Framing Citizen’s Income

How much does it matter whether the general public thinks Citizen’s Income to be a good idea? There are two views on this.

One is that if most members of the general public don’t understand an idea, or don’t think it’s a good idea, then Members of Parliament won’t give time to discussing the idea, and certainly won’t legislate for it. A caveat needs to be added. If ministers and MPs can see that public opinion is moving in a particular direction, and that it might have moved even further in that direction by the next General Election, then legislation can be somewhat ahead of public opinion and can cement the existing trend. This appears to have happened over equalities legislation, legislation banning smoking in public places, and legislation for same sex marriage. But it is still true that if the general public don’t understand an idea, or don’t think that it’s a good idea, and aren’t likely in the near future to think it’s a good idea, then legislation relating to the idea is unlikely to occur.

The contrary argument is that in some policy fields public understanding is irrelevant, and that this is true of social security benefits. If the general public has little understanding of a policy field, and MPs and ministers don’t understand it either, then policy will be made by think tanks and consultants, and voted through by ministers and MPs without debate. This is how we got Universal Credit on the basis of a report, Dynamic Benefits, prepared by consultants for the think tank set up by Iain Duncan Smith, the Centre for Social Justice.

There is clearly truth in both arguments: so to which one should we give credence in relation to Citizen’s Income? Probably the former. The idea of giving everyone some money triggers some deeply held and perfectly understandable assumptions, however much evidence there is against them.

For most of the thirty years that the Citizen’s Income Trust has been promoting debate on Citizen’s Income this has mattered little, because while it has been on the fringes of mainstream political and policy debate, how the idea is framed has been largely irrelevant. But the idea is now firmly in the mainstream, so whether the general public understands it, and whether the median voter thinks it to be a good idea, begins to matter, and to matter rather a lot.

The consequence is that the current debate about terminology among those already involved in the debate might be entirely irrelevant. ‘Basic Income’, ‘Citizen’s Income’, ‘Citizen’s Basic Income’, ‘Universal Basic Income’, all suggest giving everyone some money without offering a reason for doing so. So the question is this: How should the concept now be framed so that it is understood by the general public, and understood to be a good idea?

I suspect that it will take substantial research and discussion before we get very far with this, but here’s a suggestion to get the ball rolling: The Income Tax Personal Allowance is deeply unfair. Anyone earning below the threshold benefits less from it than those earning above it; and because the different thresholds generally move in tandem, an increase in the Personal Allowance benefits the wealthy more than it benefits the poor. This is rarely understood, so when a Chancellor of the Exchequer suggests that he is raising the Personal Allowance in order to take low earners out of paying tax, he is telling only a small part of the truth. And he is also not saying that disengaging people from paying tax has the proven effect of reducing the likelihood that they will vote for governments offering redistributive policies. So the Personal Allowance in its current form is deeply unfair. To turn it into a cash payment that is paid to everyone would bring lots more people into paying tax, it would treat low earners in the same way as high earners, and it would benefit everyone to the same extent. We could call a Citizen’s Income a ‘Fair Personal Allowance’: or, if that’s too long, a ‘Fair Allowance’. Or perhaps ‘Universal Allowance’, which, unlike Universal Credit, really would be universal.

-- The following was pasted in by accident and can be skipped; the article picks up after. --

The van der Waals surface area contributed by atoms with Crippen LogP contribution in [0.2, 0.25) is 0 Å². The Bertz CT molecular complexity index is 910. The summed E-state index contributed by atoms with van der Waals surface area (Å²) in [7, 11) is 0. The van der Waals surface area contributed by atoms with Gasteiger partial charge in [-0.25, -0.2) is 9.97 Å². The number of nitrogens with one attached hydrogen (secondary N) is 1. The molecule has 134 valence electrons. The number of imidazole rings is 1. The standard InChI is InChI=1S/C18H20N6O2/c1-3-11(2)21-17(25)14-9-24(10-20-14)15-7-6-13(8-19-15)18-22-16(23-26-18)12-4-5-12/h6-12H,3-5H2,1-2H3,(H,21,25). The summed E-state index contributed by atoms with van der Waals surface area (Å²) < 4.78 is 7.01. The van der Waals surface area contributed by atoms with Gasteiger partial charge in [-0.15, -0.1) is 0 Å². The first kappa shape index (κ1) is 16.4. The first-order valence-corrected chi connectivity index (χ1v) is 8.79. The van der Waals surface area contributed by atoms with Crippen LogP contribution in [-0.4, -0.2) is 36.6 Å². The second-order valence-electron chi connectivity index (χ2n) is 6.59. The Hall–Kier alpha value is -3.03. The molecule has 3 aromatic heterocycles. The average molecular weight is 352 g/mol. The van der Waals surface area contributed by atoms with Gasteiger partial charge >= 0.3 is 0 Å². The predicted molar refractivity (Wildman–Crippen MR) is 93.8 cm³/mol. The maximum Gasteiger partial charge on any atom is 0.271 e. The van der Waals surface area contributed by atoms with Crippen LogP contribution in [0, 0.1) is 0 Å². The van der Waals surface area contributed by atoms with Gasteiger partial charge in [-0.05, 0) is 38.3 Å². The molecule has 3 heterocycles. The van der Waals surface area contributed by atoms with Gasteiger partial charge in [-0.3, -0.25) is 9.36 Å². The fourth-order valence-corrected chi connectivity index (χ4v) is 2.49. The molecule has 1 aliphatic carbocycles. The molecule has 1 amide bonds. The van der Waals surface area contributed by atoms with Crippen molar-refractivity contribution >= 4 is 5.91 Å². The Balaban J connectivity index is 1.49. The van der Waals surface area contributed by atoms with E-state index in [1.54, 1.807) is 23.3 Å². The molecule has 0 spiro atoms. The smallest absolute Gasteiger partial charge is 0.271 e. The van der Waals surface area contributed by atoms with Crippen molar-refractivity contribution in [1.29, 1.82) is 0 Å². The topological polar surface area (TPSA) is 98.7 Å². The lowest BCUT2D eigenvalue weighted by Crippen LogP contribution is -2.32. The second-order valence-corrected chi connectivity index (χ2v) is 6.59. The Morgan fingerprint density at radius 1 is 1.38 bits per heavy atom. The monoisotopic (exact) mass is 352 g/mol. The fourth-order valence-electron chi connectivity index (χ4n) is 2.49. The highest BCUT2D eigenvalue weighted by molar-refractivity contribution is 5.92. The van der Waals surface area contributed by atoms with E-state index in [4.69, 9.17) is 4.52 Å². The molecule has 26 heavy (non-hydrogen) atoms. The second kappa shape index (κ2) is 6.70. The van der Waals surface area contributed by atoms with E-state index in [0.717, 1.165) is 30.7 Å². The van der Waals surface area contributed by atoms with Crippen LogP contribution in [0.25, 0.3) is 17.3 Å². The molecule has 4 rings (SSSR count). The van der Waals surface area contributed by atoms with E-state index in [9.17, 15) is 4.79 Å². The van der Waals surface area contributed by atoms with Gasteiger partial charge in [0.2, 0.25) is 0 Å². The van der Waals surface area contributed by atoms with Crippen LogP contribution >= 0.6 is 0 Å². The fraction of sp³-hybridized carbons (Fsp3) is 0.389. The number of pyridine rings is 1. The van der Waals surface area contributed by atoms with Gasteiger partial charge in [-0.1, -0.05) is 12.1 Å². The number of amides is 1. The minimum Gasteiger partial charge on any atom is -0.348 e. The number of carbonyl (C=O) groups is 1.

Nobody is suggesting that we should abandon current terminology – whether BI, CI, CBI, or UBI: but it is clearly time to start work on framing Citizen’s Income so that it can be heard as desirable by the median voter. All ideas will of course be very welcome.


  • geonomist

    That’s why some of us say, “Citizen’s Dividend”. Not just the nice assonance, and better frame. It’s different. It’s a share of public surplus, not a transfer of private wealth. It’s not basic. Your basic needs are not mine; spend it on anything you want. It’s not basic in the sense of primary; work must occur before any surplus exists, so wages are basic. It’s not basic in the sense of small; actually, our commonwealth is huge, unrecognized as it may be — the worth of land, resources, airwaves, ecosystem services, monopolies, etc. Nor is it income in the familiar sense of wage (associated with work) but income in the less familiar sense of dividend (associated with savings and surplus). Finally, it connotes belonging to community and builds upon pride in one’s group. It wins much more easily. Never let the left name anything! Instead of Toyota coining Lexus, they’d come up with Vehicular Luxury Meta-State-of-the-Art. CD it is.

  • geonomist

    Further, the (antidote to) poverty frame merely reminds people that there is not enough — a huge non-starter. The dividend, OTOH, reminds people that there’s plenty to go around — it’s just not going. We’re obliged to rectify that since the plenty is already ours.